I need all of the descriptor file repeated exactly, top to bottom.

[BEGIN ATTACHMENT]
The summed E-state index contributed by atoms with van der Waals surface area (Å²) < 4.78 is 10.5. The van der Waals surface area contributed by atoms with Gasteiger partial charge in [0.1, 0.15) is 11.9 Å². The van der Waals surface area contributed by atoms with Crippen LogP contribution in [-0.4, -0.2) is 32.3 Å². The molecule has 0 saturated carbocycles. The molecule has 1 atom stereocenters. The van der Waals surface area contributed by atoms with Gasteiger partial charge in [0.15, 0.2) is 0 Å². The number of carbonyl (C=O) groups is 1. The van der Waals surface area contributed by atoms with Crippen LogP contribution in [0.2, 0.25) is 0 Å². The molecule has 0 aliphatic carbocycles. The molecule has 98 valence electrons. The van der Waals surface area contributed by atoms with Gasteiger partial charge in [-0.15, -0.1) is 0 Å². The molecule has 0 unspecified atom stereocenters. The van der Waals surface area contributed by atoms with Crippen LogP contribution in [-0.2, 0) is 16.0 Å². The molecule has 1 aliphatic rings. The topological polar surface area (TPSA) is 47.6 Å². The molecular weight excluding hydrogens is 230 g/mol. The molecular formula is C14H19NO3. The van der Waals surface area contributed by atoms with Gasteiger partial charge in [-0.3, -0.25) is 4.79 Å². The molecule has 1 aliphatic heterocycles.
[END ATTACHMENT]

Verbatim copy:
The summed E-state index contributed by atoms with van der Waals surface area (Å²) < 4.78 is 10.5. The van der Waals surface area contributed by atoms with Gasteiger partial charge in [0.1, 0.15) is 11.9 Å². The van der Waals surface area contributed by atoms with Crippen LogP contribution in [-0.4, -0.2) is 32.3 Å². The molecule has 0 saturated carbocycles. The molecule has 1 atom stereocenters. The van der Waals surface area contributed by atoms with Gasteiger partial charge in [0.15, 0.2) is 0 Å². The number of carbonyl (C=O) groups is 1. The van der Waals surface area contributed by atoms with Crippen LogP contribution in [0.2, 0.25) is 0 Å². The molecule has 0 aliphatic carbocycles. The molecule has 98 valence electrons. The van der Waals surface area contributed by atoms with Gasteiger partial charge in [-0.15, -0.1) is 0 Å². The molecule has 0 unspecified atom stereocenters. The van der Waals surface area contributed by atoms with Crippen LogP contribution in [-0.2, 0) is 16.0 Å². The molecule has 1 aliphatic rings. The topological polar surface area (TPSA) is 47.6 Å². The molecular weight excluding hydrogens is 230 g/mol. The molecular formula is C14H19NO3. The van der Waals surface area contributed by atoms with Gasteiger partial charge in [-0.3, -0.25) is 4.79 Å². The molecule has 1 aliphatic heterocycles.